Sometimes, when my character wanted to craft, he or she would travel to Alinor just for the good set-up. Nowadays, I have more choices, because the crafting areas in Rawl’Kha, Rimmen, and Leyawith are just as good. Gonfalon Bay in High Isle is only slightly worse, but my apartment there is closer to the crafting building for fast travel, and I visit there a lot because I am actively exploring that new chapter.
It used to be worse. The One Tamriel update was really several updates, and before the last update the crafting writ drop-off depended on the level of the crafting skill. The items had to be delivered to a zone of that level. Because Erinlar, like Gyllerah, crafted well above his character level, he had to visit new higher-level zones just to drop off the items for the crafting writ he had performed in his usual zone. He sneaked past the pirates in Velyn Harbor to the drop-off boxes, because I did not want to do the pirate-clearing zone quest out of order.
“4. Enchanting things by glyphs is satisfying, since it doesn’t actually use soul gems, a situation I’ve always found morally dodgy in Skyrim! (Of course, if I want to actually recharge that weapon I just enchanted, I apparently do still need a soul gem for that, soooooo….) But I do like the glyphs. They’re pretty.”
If Gyllerah applies poisons to her weapons, then the poison effect replaces the enchantment effect. The weapon won’t need recharging with soul stones while poisoned.
“1. No immediate fucks to give about Provisioning, I think. Just because I’m not seeing an actual requirement that I need to care about eating food in this game. I got certified in it just to see what the Writs are like, but other than that not seeing myself actually doing much with this.”
The Daily Rewards give out Crown Fortifying Meals that are just as good as the Withered Tree Inn Venison Pot Roast that I can make with my highest Provisioning skill, so I don’t use Provisioning on my character either. Some specialized foods help specialized characters, but I play generalists.
But eat those Crown Fortifying Meals. They boost Gyllerah’s stats.
“I also found a couple more random treasure chests of loot and tried the lockpicking thing some more. Am not liking this lockpicking system. It annoys me that it’s timed. And this, unlike some of the other things about the game that I don’t like so far but can at least come up with a technical explanation as to why they’re done that way, is a thing I cannot see the rationale for.”
Locksmith under the Legerdemain skill line lets you skip the lockpicking minigame. Just force the chest open. Every day steal a few items–Alinor has some unattended barrels and crates in the street–and sell them to the fence in the Alinor Outlaws Refugee to level up Legerdemain until Gyllerah qualifies. Lockpicking levels up Legerdemain, too, but I presume you won’t want to pick locks in order to avoid picking locks.
Adding a bit to what Erin said about crafting – clarifications, details, etc.
Harvesting level: When you harvest materials, you will randomly receive one of two levels (50/50 chance): your crafting level for that material is one option, and your character level is the other. So for example, if you never put any skill points into Blacksmithing, half of the metal nodes you find will continue to be iron ore. The other half will be iron ore at first, then when your character levels up, it’ll change. Eventually, you’ll be finding rubedite ore (the highest level) – and if you haven’t put any skill points into leveling Blacksmithing, you’ll still be finding iron ore half the time.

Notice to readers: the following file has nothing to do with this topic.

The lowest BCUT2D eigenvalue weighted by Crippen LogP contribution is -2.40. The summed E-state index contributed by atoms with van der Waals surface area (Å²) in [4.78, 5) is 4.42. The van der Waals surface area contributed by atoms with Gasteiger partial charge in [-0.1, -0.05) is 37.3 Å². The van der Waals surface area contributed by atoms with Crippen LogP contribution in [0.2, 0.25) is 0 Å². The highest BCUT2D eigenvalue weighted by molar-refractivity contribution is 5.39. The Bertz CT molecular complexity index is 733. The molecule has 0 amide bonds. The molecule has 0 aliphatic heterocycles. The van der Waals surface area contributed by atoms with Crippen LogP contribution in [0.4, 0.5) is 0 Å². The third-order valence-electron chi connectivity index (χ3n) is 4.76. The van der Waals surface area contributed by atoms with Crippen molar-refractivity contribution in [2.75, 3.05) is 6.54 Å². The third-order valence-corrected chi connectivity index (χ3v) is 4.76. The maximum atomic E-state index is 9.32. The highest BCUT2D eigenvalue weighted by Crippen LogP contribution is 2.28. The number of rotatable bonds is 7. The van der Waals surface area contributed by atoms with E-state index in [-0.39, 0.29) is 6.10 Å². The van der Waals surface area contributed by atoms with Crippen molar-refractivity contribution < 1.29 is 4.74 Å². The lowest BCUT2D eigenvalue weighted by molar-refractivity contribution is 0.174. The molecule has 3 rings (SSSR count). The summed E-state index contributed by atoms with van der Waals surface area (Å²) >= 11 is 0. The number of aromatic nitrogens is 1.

The exception to this is alchemy plants – they’re not leveled, so you can find any type of plant regardless of your crafting level, or your character level. (Solvents are level-based.) Enchanting runes are also recommended for low-level characters who are looking to make gold on the market, because there’s a reasonably high chance of getting Kuta (gold) runes, that are worth several thousand gold to players, and aren’t tied to your crafting or character level.
Gear: How useful gear is, and how quickly it becomes less useful, depends partly on what it is. I had chosen gear for you and Paul that helped you level up a lot faster, helped you move faster, helped you kill things more easily, and protected you somewhat. I also chose it to be gear that would last reasonably well for a while, because I knew you’d be leveling quite fast with it. That’s why I had suggested you “lock” it, so you wouldn’t accidentally deconstruct it. It should’ve lasted you quite a while – it had two 5-piece set bonuses that were based on percentages rather than flat numbers, so they wouldn’t become outdated quite as fast. I didn’t explain all that because I didn’t want to overwhelm you. (Any more than we already are.) Lol!
Crafting: I don’t just randomly make things in ESO. Crafting gear does NOT significantly level your skill. I find that very counterintuitive, but that’s the way it works. What levels your skill, is deconstructing, especially items with the “Intricate” trait, which I’ve been sending you. Enchanting doesn’t have “Intricate” items. Alchemy and Provisioning actually DO work by creating potions/poisons or foods/drinks. I strongly recommend poisons for alchemy, because many of the ones you make will be useless garbage that you sell to NPCs, and every crafting of a poison makes 3x as many as crafting a potion – yet they sell to NPCs for the same each. So you make more gold back by making poisons. Same xp for making either.
Foods: I strongly recommend you use foods (or drinks) even if you don’t want to craft them. The free crown meals that you get from daily rewards are fine; I use those sometimes. I also like cheap blue two-stat foods that raise my health and primary stat (magicka for a mag character, stam for a stam character). Foods raise max stats. Drinks raise your recovery. There are specialty foods/drinks that are all sorts of strange combinations.